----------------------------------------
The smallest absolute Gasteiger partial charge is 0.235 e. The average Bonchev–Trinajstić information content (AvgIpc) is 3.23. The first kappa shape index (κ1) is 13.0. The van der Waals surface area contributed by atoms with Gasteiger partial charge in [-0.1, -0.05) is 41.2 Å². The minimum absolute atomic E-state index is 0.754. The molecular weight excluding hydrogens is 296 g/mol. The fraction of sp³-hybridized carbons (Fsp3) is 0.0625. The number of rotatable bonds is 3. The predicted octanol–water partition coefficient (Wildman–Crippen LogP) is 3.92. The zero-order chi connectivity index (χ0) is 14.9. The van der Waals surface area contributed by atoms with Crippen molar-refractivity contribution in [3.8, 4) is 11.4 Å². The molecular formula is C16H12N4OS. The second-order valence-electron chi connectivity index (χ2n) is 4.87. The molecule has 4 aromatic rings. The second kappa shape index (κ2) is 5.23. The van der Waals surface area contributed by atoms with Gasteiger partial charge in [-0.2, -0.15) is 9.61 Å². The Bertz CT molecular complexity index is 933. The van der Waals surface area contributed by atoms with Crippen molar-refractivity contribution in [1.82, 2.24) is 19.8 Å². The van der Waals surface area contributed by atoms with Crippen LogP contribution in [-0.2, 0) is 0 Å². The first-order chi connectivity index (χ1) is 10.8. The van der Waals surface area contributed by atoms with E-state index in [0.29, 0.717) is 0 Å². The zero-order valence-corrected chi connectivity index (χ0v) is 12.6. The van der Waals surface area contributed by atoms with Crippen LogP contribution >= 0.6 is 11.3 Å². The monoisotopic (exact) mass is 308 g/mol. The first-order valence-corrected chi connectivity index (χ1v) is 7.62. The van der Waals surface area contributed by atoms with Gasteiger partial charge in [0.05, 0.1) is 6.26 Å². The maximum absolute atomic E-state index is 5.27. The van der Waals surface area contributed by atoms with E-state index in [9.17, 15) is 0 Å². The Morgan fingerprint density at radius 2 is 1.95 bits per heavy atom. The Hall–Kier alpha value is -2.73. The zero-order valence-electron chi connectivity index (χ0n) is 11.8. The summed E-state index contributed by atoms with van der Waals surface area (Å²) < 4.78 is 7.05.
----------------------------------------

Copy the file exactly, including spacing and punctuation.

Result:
The smallest absolute Gasteiger partial charge is 0.235 e. The average Bonchev–Trinajstić information content (AvgIpc) is 3.23. The first kappa shape index (κ1) is 13.0. The van der Waals surface area contributed by atoms with Gasteiger partial charge in [-0.1, -0.05) is 41.2 Å². The minimum absolute atomic E-state index is 0.754. The molecular weight excluding hydrogens is 296 g/mol. The fraction of sp³-hybridized carbons (Fsp3) is 0.0625. The number of rotatable bonds is 3. The predicted octanol–water partition coefficient (Wildman–Crippen LogP) is 3.92. The zero-order chi connectivity index (χ0) is 14.9. The van der Waals surface area contributed by atoms with Crippen molar-refractivity contribution in [3.8, 4) is 11.4 Å². The molecular formula is C16H12N4OS. The second-order valence-electron chi connectivity index (χ2n) is 4.87. The molecule has 4 aromatic rings. The second kappa shape index (κ2) is 5.23. The van der Waals surface area contributed by atoms with Gasteiger partial charge in [-0.2, -0.15) is 9.61 Å². The Bertz CT molecular complexity index is 933. The van der Waals surface area contributed by atoms with Crippen molar-refractivity contribution in [1.82, 2.24) is 19.8 Å². The van der Waals surface area contributed by atoms with Crippen LogP contribution in [-0.2, 0) is 0 Å². The first-order chi connectivity index (χ1) is 10.8. The van der Waals surface area contributed by atoms with E-state index in [0.29, 0.717) is 0 Å². The zero-order valence-corrected chi connectivity index (χ0v) is 12.6. The van der Waals surface area contributed by atoms with Crippen LogP contribution >= 0.6 is 11.3 Å². The monoisotopic (exact) mass is 308 g/mol. The first-order valence-corrected chi connectivity index (χ1v) is 7.62. The van der Waals surface area contributed by atoms with Gasteiger partial charge in [0.05, 0.1) is 6.26 Å². The maximum absolute atomic E-state index is 5.27. The van der Waals surface area contributed by atoms with E-state index in [9.17, 15) is 0 Å². The Morgan fingerprint density at radius 2 is 1.95 bits per heavy atom. The Hall–Kier alpha value is -2.73. The zero-order valence-electron chi connectivity index (χ0n) is 11.8. The summed E-state index contributed by atoms with van der Waals surface area (Å²) < 4.78 is 7.05.